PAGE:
What a difference six months makes. The stakes, and temperature, were significantly lower but if Northampton Saints travelled to the StoneX Stadium on Saturday hoping for a measure of revenge from their semi-final defeat there in May, then an outstanding defensive performance and an 18-12 win ensured that a few Saracens ghosts were appropriately exorcised.
“It’s a tough place to come,” centre Tommy Freeman beamed afterwards. “They’ve been at the top for a long time, reigning champions for the last decade. We knew we had to throw the first punch.
“It was all about coming out here and showing that energy, firing first, and I think we did that well. And then to hold on at the end there like we did shows our character and hopefully that’s a massive step moving forward.”
The away win is a significant boost as Northampton seek a third successive Premiership play-off appearance – very few sides will come to Saracens this season and win. While the hosts’ losing bonus point keeps them just ahead of their opponents in fourth, Northampton are only two points off top spot as the league pauses for the start of the Investec Champions Cup.
Northampton’s continuing success has been built around a domestic core. Of the starting XV in Saturday’s game, only hooker Sam Matavesi is ineligible for England selection. Among that contingent are plenty of individuals on Steve Borthwick’s radar, with Fin Smith set to be the third Six Nations fly half and incumbent scrum half Alex Mitchell underlining his quality with a scorching finish off the bench.
While the club’s academy canonization process is working smoothly, they have also recruited cannily in the last 12 months, with Smith an influential pick-up after the demise of Worcester and promising forwards Chunya Munga and Tom Pearson settling in well after a similarly sad situation at London Irish.
But it is the versatile Tommy Freeman that might be the likeliest lad of Northampton’s group of young England contenders. The tall and muscular back was a standout on the tour of Australia last year, but endured a difficult autumn in the last days of the Eddie Jones era, and has thus far has been unable to force his way into Steve Borthwick’s plans. The 21-year-old was part of England’s initial pre-World Cup gatherings but missed the cut as preparations intensified in July.
Phil Dowson, Northampton’s director of rugby, confirmed on Saturday night that Freeman remains very much on the radar of the England head coach, with a summer switch of position only aiding his international chances. Freeman had come through as a free-scoring back three man, but has featured five times at outside centre this season, impressing on each occasion.
“Tommy is a very, very good athlete and a very good footballer,” Dowson explained of the switch. “If you put him at 13, he gets more of the ball. He’s a big man and he’s not afraid to throw his weight around.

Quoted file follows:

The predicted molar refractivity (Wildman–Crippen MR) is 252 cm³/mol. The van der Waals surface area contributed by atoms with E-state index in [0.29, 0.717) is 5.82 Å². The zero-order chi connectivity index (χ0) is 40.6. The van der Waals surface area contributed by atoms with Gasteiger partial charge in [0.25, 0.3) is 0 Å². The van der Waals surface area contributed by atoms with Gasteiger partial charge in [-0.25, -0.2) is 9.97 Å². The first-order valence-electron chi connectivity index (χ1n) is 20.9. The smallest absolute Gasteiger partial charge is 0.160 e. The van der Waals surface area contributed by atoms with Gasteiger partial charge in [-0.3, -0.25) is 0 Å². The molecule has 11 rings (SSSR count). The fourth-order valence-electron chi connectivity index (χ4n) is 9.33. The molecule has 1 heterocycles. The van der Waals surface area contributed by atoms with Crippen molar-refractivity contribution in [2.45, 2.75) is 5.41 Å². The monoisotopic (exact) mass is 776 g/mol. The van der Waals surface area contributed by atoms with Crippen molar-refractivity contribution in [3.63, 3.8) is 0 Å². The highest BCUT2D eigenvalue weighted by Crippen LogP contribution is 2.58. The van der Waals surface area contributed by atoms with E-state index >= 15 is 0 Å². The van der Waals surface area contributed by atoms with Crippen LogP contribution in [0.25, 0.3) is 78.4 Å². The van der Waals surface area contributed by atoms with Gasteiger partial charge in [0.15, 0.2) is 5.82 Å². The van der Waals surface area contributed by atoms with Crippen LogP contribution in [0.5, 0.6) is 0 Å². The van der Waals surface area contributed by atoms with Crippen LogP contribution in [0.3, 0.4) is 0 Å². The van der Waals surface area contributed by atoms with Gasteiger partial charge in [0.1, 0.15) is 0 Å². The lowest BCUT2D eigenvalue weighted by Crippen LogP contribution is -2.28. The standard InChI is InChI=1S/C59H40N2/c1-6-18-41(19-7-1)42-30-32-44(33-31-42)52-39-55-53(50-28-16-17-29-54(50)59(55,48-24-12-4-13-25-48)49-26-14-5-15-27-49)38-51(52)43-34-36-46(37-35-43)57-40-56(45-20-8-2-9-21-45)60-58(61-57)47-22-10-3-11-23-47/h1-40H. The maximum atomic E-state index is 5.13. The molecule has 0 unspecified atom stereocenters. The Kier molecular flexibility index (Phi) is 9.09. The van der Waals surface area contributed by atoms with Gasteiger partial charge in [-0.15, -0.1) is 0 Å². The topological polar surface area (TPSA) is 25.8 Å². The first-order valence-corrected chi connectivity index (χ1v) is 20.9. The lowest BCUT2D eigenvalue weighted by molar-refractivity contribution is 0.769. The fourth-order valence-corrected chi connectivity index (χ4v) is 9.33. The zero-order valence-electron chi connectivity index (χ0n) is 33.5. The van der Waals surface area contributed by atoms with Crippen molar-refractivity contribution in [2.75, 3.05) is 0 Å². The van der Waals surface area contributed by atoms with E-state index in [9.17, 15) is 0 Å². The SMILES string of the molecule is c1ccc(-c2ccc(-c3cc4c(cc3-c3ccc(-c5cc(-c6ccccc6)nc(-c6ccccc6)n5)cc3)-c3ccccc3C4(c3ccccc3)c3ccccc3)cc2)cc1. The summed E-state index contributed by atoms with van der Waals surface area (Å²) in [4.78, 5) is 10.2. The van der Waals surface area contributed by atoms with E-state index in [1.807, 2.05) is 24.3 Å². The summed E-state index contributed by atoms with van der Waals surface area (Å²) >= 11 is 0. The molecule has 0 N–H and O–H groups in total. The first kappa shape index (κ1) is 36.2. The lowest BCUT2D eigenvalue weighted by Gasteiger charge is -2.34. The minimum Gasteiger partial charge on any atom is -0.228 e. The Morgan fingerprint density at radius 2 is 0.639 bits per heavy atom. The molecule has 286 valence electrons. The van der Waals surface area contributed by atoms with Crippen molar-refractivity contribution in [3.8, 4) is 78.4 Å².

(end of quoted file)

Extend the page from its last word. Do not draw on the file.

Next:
“He was very disappointed not to go to the World Cup. He was pretty close, I think. It’ll be interesting to see how Steve views his performances so far, particularly at centre, depending on what he wants to do with that situation. He’s definitely put his hand up, and Steve is definitely talking about him.”
While was his attacking gifts that caught the early in his career, Freeman’s showing against Saracens was a performance of real defensive maturity. Having shipped a combined 83 points on two visits to north London last season, Saints have tightened up significantly under new defence coach Lee Radford, with Freeman playing a crucial role in the 13 channel.
A player with his size and speed blend appears well suited to a more central role, and there are also signs that Freeman is becoming more and more attuned to the finer details required of a demanding position.
“It’s still new,” Freeman admitted after the Saracens win. “I’m enjoying it a lot though, getting my hands on the ball a bit more with a bit less time. I’m loving it, and hopefully I’ll keep growing going forward.
“When I was growing up, I started at ten and went out into the centres, and then out to the wing and full-back, so it feels like I am coming back in. It’s nice to have that versatility to my game – I pick up different cues here and there from playing there. It’s exciting.”
Borthwick has something of a selection quandary at 13 for the Six Nations, with Joe Marchant – one of England’s most consistent World Cup performers – now unavailable after joining Stade Francais. Ollie Lawrence continues to impress for Bath, but has thus far been used primarily at inside centre by England; Owen Farrell’s absence may well bring Henry Slade back into the mix as an experienced playmaking option.
But Freeman, and a host of other Saints, are likely to be there or thereabouts when Borthwick makes his selection in mid-January.
“There were a lot of us on the pitch [against Saracens] that came through the academy, so it is credit to them for developing us from a young age and giving us a shot on the big stage when the time comes,” said Freeman.
“We’ve just got to keep playing well here, keep doing the things that [England] want us to do with a few bits of our game. That’s all we can do really, and hopefully the rest of it takes care of itself. If we are always performing well for Saints, England will, hopefully, come calling.”
Join our commenting forum
Join thought-provoking conversations, follow other Independent readers and see their replies